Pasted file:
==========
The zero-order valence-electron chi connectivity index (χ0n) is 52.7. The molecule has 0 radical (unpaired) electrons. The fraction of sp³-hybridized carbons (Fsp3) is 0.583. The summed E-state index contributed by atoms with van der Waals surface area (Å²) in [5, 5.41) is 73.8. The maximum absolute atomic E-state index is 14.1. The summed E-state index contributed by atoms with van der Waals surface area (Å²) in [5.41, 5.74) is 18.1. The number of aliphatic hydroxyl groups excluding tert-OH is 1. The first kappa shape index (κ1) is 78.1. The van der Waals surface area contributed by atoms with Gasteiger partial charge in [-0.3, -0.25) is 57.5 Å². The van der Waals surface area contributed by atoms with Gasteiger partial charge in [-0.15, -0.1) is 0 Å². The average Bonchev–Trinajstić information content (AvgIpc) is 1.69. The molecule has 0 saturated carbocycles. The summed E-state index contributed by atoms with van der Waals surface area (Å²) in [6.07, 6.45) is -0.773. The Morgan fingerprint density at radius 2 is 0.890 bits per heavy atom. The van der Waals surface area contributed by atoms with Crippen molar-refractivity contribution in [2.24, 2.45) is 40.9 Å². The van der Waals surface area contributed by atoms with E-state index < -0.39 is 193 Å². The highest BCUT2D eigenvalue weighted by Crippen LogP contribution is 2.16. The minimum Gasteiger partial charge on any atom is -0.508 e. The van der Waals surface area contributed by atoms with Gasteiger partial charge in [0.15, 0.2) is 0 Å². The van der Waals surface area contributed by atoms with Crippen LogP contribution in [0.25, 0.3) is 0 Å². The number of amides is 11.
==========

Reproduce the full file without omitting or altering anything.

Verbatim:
The zero-order valence-electron chi connectivity index (χ0n) is 52.7. The molecule has 0 radical (unpaired) electrons. The fraction of sp³-hybridized carbons (Fsp3) is 0.583. The summed E-state index contributed by atoms with van der Waals surface area (Å²) in [5, 5.41) is 73.8. The maximum absolute atomic E-state index is 14.1. The summed E-state index contributed by atoms with van der Waals surface area (Å²) in [5.41, 5.74) is 18.1. The number of aliphatic hydroxyl groups excluding tert-OH is 1. The first kappa shape index (κ1) is 78.1. The van der Waals surface area contributed by atoms with Gasteiger partial charge in [-0.3, -0.25) is 57.5 Å². The van der Waals surface area contributed by atoms with Gasteiger partial charge in [-0.15, -0.1) is 0 Å². The average Bonchev–Trinajstić information content (AvgIpc) is 1.69. The molecule has 0 saturated carbocycles. The summed E-state index contributed by atoms with van der Waals surface area (Å²) in [6.07, 6.45) is -0.773. The Morgan fingerprint density at radius 2 is 0.890 bits per heavy atom. The van der Waals surface area contributed by atoms with Crippen molar-refractivity contribution in [2.24, 2.45) is 40.9 Å². The van der Waals surface area contributed by atoms with E-state index < -0.39 is 193 Å². The highest BCUT2D eigenvalue weighted by Crippen LogP contribution is 2.16. The minimum Gasteiger partial charge on any atom is -0.508 e. The van der Waals surface area contributed by atoms with Gasteiger partial charge in [0.15, 0.2) is 0 Å². The van der Waals surface area contributed by atoms with Crippen LogP contribution in [0.25, 0.3) is 0 Å². The number of amides is 11.